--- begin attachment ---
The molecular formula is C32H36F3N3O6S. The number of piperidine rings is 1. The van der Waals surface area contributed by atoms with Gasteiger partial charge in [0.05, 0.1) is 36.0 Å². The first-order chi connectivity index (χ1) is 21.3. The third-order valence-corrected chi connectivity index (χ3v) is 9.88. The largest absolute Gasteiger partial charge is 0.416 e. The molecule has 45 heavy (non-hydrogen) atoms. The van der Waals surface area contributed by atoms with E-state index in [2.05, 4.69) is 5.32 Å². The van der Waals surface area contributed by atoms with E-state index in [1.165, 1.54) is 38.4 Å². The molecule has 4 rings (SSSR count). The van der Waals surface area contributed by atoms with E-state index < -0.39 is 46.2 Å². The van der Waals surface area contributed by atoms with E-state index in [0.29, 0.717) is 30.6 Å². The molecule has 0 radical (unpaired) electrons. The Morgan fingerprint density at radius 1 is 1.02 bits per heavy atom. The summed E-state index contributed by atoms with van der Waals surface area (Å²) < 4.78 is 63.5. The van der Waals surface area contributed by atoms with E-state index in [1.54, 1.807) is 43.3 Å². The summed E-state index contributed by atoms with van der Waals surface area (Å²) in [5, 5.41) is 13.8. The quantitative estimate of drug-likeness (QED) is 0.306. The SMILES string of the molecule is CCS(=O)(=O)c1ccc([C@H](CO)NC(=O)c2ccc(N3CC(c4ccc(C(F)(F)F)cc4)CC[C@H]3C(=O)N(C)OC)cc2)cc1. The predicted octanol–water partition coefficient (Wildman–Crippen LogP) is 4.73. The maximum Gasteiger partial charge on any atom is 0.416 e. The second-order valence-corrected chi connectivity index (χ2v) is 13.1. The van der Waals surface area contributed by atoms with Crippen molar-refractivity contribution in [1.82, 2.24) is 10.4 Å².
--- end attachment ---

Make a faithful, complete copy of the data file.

The molecular formula is C32H36F3N3O6S. The number of piperidine rings is 1. The van der Waals surface area contributed by atoms with Gasteiger partial charge in [0.05, 0.1) is 36.0 Å². The first-order chi connectivity index (χ1) is 21.3. The third-order valence-corrected chi connectivity index (χ3v) is 9.88. The largest absolute Gasteiger partial charge is 0.416 e. The molecule has 45 heavy (non-hydrogen) atoms. The van der Waals surface area contributed by atoms with E-state index in [2.05, 4.69) is 5.32 Å². The van der Waals surface area contributed by atoms with E-state index in [1.165, 1.54) is 38.4 Å². The molecule has 4 rings (SSSR count). The van der Waals surface area contributed by atoms with E-state index < -0.39 is 46.2 Å². The van der Waals surface area contributed by atoms with E-state index in [0.29, 0.717) is 30.6 Å². The molecule has 0 radical (unpaired) electrons. The Morgan fingerprint density at radius 1 is 1.02 bits per heavy atom. The summed E-state index contributed by atoms with van der Waals surface area (Å²) < 4.78 is 63.5. The van der Waals surface area contributed by atoms with E-state index in [1.54, 1.807) is 43.3 Å². The summed E-state index contributed by atoms with van der Waals surface area (Å²) in [5, 5.41) is 13.8. The quantitative estimate of drug-likeness (QED) is 0.306. The SMILES string of the molecule is CCS(=O)(=O)c1ccc([C@H](CO)NC(=O)c2ccc(N3CC(c4ccc(C(F)(F)F)cc4)CC[C@H]3C(=O)N(C)OC)cc2)cc1. The predicted octanol–water partition coefficient (Wildman–Crippen LogP) is 4.73. The maximum Gasteiger partial charge on any atom is 0.416 e. The second-order valence-corrected chi connectivity index (χ2v) is 13.1. The van der Waals surface area contributed by atoms with Crippen molar-refractivity contribution in [1.82, 2.24) is 10.4 Å².